From Romanian and Greek, to Ecuadorian and Colombian films. From docu-dramas to short film compilations. On topics as diverse as incest and the Russian avant-garde movement. If you’re looking for a movie that’s just off the beaten track from the usual mainstream cinema, then we’ve got you covered.

In the podcast, we chat about:

Cloudy Sunday – Showing Wednesday 26th October, 4pm (Arts Picturehouse)
Next Generation Tiger Shorts 2016 – Wednesday 26th, 5.30pm (Cinemobile)
Wonderland – Wednesday 26th, 5.30pm (Arts Picturehouse)
Between Sea and Land – Wed 26th 8pm (Arts Picturehouse) & Thu 27th 12.45pm (cinemobile)
Alba – Thursday 27th, 5.30pm (Arts Picturehouse)
Illegitimate – Thursday 27th, 6.15pm (Arts Picturehouse)

Plus the Dutch Scottish drama Bodkin Ras, high-brow documentary Revolution – New Art for a New World, and Andy’s favourite from the festival, Austrian drama One of Us. All of which you’re too late to catch at the festival, but are worth digging out if you can find them!

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Failed Critics Podcast: World Cinema Special 2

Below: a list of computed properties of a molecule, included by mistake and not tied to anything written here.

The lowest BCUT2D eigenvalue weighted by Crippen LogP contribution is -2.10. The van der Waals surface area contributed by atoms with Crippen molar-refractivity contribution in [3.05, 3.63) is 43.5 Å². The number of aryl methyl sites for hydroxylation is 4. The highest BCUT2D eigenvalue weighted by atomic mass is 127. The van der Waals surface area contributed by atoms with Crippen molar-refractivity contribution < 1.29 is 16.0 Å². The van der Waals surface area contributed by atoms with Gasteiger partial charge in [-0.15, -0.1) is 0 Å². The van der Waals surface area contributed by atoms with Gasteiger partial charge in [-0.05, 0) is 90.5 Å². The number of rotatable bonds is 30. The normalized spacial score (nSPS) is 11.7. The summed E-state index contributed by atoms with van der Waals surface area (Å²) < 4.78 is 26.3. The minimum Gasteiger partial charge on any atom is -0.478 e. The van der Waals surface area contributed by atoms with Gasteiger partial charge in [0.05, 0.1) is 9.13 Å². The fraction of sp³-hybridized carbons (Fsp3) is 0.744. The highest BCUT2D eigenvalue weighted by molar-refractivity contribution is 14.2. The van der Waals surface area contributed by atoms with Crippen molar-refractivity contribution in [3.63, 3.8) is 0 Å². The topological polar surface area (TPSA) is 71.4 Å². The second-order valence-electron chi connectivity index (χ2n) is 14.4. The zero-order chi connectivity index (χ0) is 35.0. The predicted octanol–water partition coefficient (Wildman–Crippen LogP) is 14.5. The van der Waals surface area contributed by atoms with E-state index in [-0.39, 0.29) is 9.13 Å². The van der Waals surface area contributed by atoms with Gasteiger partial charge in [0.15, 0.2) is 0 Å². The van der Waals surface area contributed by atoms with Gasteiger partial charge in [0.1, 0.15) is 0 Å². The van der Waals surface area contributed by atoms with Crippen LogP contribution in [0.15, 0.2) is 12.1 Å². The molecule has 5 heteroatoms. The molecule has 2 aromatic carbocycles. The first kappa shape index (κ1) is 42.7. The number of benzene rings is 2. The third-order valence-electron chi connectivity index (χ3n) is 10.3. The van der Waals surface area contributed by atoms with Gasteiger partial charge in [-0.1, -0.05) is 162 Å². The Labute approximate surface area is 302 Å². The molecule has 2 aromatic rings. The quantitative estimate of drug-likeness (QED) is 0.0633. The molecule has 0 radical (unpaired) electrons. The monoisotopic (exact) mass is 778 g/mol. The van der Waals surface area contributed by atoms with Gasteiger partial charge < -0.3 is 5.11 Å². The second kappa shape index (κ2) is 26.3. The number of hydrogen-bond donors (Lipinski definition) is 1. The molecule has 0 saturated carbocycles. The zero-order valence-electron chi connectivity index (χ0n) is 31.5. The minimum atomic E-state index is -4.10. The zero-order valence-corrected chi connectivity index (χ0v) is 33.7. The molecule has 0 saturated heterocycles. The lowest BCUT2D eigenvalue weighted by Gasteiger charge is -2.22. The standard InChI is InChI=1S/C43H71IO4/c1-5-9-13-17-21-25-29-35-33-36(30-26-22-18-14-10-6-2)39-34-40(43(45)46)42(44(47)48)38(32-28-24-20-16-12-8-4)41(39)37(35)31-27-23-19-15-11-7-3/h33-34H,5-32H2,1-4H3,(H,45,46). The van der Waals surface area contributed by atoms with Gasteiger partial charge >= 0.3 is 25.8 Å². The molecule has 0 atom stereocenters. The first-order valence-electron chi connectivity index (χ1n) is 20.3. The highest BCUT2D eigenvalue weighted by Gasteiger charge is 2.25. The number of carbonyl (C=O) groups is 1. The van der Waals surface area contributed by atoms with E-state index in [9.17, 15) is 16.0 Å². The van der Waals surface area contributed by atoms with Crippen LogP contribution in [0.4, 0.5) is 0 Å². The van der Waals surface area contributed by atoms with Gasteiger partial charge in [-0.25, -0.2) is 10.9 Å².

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From quirky Bulgarian movies to Jordan’s Oscar nominations. From 1931 in Germany to 2013 in Hong Kong. From the poetic realism of France to the period dramas of Afghanistan. This week’s Failed Critics Podcast is taking a truly global slant.

We could think of no better guests for our second ever World Cinema Special than aficionados Monsieur Liam and Herr Andrew Alcock. Along with regular hosts Signore Steve Norman and Señor Owen Hughes, together the team take a look at films from all over the world in both What We’ve Been Watching and this week’s triple bill. The caveat this time is that the Failed Critics had to pick three films each from three different countries, with some surprising – and some not so surprising – choices from our crew!

Join us again next week as Steve and Owen are joined by Failed Critics founder, grandmaster, and all round spiritual leader, James Diamond, as we prepare to induct another great of cinema into our Corridor of Praise.

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Failed Critics Podcast: Ronaldo, World Cinema & Listener Questions

Nocturna

Bonjour, guten tag, konnichiwa, hola, namaste, aloha, salve, an-nyong, olá, goddag, ahalan, shalom, nei ho… and hello!

Welcome to this week’s Failed Critics Podcast as Owen and Steve take a break from reviewing new releases (sort of) to draft in special guests and world cinema aficionados (and podcast débutantes), Andy and Liam.

Whilst it may be the first time on Failed Critics for the cultured duo, this episode does see the return of a feature from earlier this year called ‘Listener Questions’. Through our Twitter and Facebook pages, we invited listeners and previous podcast guests to send in any question at all that they wanted to ask us – and they did! We’ve done our best to answer as many as we could but as ever, it’s all a bit shambolic from the get go!